HALIFAX, Nova Scotia (Reuters) – The U.S. Navy Secretary said on Saturday he did not threaten to resign amid a disagreement with President Donald Trump over whether a Navy SEAL convicted of battlefield misconduct should face a board of peers who may oust him from the elite force.
Secretary of the Navy Richard V. Spencer speaks after being formally sworn into office by Defense Secretary Jim Mattis at the Pentagon in Washington, D.C., U.S. in this September 7, 2017 handout photo. Army Sgt. Amber I. Smith/DOD/Handout via REUTERS
“There seem to be rumors out there that I threatened to resign. I have not threatened to resign,” Spencer told reporters at a security conference in Halifax. The New York Times reported earlier on Saturday that Spencer had threatened to quit if Trump subverted the process.
Spencer said Special Operations Chief Edward Gallagher should face a board of peers because “the process matters for good order and discipline,” Reuters reported on Friday.
On Saturday, Spencer said “good order and discipline is also obeying orders from the president of the United States,” and he said that he hopes “to contribute going forward” in his role.
Last week, Trump intervened in the case, ordering the Navy to restore Gallagher’s rank and pay, and clearing the way for him to retire on a full pension.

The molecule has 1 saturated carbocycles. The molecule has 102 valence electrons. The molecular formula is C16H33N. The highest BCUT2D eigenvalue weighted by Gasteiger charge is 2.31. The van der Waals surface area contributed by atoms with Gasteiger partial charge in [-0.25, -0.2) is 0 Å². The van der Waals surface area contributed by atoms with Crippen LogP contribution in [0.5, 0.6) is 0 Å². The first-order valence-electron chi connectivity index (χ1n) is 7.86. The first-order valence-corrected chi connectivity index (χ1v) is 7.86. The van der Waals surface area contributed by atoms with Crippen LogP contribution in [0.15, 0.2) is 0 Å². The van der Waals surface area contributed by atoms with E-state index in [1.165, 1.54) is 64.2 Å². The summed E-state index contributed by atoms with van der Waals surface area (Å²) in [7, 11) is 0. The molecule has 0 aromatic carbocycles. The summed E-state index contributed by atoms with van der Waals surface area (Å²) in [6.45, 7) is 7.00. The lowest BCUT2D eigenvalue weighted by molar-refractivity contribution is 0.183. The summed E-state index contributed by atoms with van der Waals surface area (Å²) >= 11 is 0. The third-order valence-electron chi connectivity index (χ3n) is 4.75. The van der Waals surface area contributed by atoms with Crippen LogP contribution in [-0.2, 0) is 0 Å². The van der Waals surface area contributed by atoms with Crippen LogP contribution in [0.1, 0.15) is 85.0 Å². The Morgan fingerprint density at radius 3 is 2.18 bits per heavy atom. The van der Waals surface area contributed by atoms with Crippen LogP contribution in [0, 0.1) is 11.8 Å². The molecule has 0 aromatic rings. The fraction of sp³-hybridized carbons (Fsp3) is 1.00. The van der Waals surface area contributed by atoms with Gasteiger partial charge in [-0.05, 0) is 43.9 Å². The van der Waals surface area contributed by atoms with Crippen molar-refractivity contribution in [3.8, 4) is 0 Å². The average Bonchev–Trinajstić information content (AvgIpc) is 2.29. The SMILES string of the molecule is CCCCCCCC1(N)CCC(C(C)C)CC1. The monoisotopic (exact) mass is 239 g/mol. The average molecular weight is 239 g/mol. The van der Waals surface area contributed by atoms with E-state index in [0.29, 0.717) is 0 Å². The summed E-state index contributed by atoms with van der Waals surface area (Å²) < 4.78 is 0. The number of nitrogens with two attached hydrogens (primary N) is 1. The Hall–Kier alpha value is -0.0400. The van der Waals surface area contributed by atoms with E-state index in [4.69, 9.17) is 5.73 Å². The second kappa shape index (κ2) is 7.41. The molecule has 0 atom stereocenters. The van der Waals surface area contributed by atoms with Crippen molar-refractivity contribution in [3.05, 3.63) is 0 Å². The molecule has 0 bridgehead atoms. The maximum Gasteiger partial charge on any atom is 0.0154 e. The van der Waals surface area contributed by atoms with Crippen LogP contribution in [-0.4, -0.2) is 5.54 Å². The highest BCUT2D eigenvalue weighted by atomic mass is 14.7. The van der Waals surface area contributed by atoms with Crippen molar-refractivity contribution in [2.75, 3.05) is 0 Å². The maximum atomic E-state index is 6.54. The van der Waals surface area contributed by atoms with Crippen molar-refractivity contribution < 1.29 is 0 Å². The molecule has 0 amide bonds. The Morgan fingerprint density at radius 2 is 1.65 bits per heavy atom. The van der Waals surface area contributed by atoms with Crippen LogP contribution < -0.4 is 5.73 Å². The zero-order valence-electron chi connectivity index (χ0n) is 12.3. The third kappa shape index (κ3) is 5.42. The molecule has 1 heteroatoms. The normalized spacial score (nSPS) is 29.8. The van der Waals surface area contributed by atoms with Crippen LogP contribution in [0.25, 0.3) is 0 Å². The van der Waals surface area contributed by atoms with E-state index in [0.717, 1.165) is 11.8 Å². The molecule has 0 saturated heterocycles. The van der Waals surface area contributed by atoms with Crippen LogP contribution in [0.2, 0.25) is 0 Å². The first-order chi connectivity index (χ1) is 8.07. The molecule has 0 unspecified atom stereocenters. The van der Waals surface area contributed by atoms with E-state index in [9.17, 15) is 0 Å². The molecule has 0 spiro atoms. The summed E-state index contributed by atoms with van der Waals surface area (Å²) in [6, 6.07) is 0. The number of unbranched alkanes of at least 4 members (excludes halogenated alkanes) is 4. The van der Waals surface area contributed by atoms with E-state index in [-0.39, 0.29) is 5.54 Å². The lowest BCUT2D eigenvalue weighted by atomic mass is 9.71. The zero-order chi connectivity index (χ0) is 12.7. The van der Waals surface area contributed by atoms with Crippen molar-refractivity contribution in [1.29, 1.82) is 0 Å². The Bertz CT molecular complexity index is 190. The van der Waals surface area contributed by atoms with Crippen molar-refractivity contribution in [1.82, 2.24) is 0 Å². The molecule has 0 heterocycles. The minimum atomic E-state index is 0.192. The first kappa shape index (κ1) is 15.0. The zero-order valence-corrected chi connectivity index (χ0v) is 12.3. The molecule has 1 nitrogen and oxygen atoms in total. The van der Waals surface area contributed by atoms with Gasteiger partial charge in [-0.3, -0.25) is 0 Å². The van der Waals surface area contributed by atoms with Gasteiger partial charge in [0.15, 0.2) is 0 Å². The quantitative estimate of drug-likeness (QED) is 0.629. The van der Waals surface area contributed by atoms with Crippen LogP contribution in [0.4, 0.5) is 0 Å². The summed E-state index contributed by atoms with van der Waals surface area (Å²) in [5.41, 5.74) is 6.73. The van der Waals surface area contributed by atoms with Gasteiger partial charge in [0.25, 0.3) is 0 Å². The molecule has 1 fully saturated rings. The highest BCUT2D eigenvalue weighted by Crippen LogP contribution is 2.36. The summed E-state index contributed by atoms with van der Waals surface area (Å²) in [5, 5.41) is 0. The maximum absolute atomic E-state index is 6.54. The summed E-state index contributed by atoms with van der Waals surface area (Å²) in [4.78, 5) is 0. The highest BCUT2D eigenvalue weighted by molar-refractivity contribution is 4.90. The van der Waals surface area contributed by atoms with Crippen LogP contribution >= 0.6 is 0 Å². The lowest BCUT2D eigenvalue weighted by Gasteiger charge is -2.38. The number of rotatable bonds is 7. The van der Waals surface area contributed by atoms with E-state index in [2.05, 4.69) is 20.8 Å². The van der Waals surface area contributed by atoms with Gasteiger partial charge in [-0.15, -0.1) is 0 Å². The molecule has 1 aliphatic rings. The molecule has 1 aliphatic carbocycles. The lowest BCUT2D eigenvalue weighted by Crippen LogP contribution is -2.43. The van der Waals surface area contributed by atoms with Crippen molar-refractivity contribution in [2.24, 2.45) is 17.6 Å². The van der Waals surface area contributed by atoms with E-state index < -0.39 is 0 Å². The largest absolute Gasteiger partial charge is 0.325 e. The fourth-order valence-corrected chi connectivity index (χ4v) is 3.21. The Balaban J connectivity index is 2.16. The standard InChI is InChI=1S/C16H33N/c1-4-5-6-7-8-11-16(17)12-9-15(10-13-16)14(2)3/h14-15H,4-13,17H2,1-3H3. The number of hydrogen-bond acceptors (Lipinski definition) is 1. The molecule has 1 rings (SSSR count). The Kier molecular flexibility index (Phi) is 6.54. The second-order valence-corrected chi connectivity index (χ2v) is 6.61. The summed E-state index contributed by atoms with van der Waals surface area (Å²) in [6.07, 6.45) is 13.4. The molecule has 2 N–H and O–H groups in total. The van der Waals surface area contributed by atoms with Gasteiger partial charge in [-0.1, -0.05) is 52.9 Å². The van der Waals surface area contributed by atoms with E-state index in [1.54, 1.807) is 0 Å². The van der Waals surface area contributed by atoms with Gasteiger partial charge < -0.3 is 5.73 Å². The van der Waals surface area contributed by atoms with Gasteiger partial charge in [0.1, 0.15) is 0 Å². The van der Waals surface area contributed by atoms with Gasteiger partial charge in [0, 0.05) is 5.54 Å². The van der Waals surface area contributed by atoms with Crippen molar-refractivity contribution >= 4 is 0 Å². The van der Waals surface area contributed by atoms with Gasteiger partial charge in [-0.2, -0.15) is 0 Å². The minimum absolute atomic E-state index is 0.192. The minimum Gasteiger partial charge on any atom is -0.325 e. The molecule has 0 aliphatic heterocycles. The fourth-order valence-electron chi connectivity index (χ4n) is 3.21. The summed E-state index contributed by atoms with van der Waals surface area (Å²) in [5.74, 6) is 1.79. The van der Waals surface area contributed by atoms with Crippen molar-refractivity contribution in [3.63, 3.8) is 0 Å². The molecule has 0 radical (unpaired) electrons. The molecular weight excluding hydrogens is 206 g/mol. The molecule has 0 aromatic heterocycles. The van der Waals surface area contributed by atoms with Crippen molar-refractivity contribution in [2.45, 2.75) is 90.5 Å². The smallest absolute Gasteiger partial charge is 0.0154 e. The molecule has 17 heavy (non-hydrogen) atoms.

A military jury in July convicted Gallagher of illegally posing for pictures with the corpse of an Islamic State fighter but acquitted him of murder in the detainee’s death. Gallagher also was cleared of charges that he deliberately fired on unarmed civilians.
Although spared a prison sentence, he was demoted in rank and pay grade for his conviction, which stemmed from a 2017 deployment in Iraq.
But the Navy notified Gallagher, 40, on Tuesday that a five-member panel of fellow Navy commandos would convene on Dec. 2 to review his case and recommend whether he is fit to remain in the SEALs.
A decision as to whether Gallagher is ejected from the SEALs, stripping him of his special warfare Trident Pin, ultimately rests with the Navy’s personnel command in Washington.
On Thursday, Trump lashed out at the proceedings, declaring on Twitter: “The Navy will NOT be taking away Warfighter and Navy Seal Eddie Gallagher’s Trident Pin. This case was handled very badly from the beginning. Get back to business!”
Spencer said that a tweet did not constitute an official order.
“I need a formal order to act,” Spencer said. “I do not interpret (tweets) as a formal order.”
The trident review hearings for Gallagher and his immediate superiors were ordered by the commander of Naval Special Warfare, Rear Admiral Collin Green, whom the New York Times also reported had threatened to resign. Spencer also said Green has not threatened to quit.
(This story has been refiled to add dropped word in second paragraph.)
Reporting by Steve Scherer; Editing by Sandra Maler